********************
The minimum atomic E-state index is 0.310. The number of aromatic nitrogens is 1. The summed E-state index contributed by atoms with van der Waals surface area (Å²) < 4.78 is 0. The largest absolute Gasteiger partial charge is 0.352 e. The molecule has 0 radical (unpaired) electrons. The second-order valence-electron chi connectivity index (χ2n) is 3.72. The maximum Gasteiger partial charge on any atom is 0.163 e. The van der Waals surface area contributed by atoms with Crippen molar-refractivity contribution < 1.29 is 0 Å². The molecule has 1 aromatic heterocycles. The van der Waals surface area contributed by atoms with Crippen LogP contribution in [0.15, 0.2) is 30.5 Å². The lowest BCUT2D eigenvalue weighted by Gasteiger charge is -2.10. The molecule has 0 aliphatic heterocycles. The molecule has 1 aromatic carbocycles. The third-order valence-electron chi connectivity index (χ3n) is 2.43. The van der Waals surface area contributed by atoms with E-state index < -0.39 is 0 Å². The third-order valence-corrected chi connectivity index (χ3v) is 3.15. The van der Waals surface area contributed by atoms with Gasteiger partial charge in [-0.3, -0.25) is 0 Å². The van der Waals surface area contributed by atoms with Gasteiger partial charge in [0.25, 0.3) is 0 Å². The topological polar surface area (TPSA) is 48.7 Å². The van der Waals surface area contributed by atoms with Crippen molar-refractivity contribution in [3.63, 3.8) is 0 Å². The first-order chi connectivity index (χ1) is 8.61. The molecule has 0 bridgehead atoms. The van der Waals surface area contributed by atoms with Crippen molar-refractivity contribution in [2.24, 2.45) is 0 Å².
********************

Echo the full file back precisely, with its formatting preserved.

The minimum atomic E-state index is 0.310. The number of aromatic nitrogens is 1. The summed E-state index contributed by atoms with van der Waals surface area (Å²) < 4.78 is 0. The largest absolute Gasteiger partial charge is 0.352 e. The molecule has 0 radical (unpaired) electrons. The second-order valence-electron chi connectivity index (χ2n) is 3.72. The maximum Gasteiger partial charge on any atom is 0.163 e. The van der Waals surface area contributed by atoms with Crippen molar-refractivity contribution < 1.29 is 0 Å². The molecule has 1 aromatic heterocycles. The van der Waals surface area contributed by atoms with Crippen LogP contribution in [0.15, 0.2) is 30.5 Å². The lowest BCUT2D eigenvalue weighted by Gasteiger charge is -2.10. The molecule has 0 aliphatic heterocycles. The molecule has 1 aromatic carbocycles. The third-order valence-electron chi connectivity index (χ3n) is 2.43. The van der Waals surface area contributed by atoms with E-state index < -0.39 is 0 Å². The third-order valence-corrected chi connectivity index (χ3v) is 3.15. The van der Waals surface area contributed by atoms with Gasteiger partial charge in [-0.3, -0.25) is 0 Å². The van der Waals surface area contributed by atoms with Gasteiger partial charge in [0.25, 0.3) is 0 Å². The topological polar surface area (TPSA) is 48.7 Å². The van der Waals surface area contributed by atoms with Crippen molar-refractivity contribution in [3.63, 3.8) is 0 Å². The first-order chi connectivity index (χ1) is 8.61. The molecule has 0 bridgehead atoms. The van der Waals surface area contributed by atoms with Crippen molar-refractivity contribution in [2.24, 2.45) is 0 Å².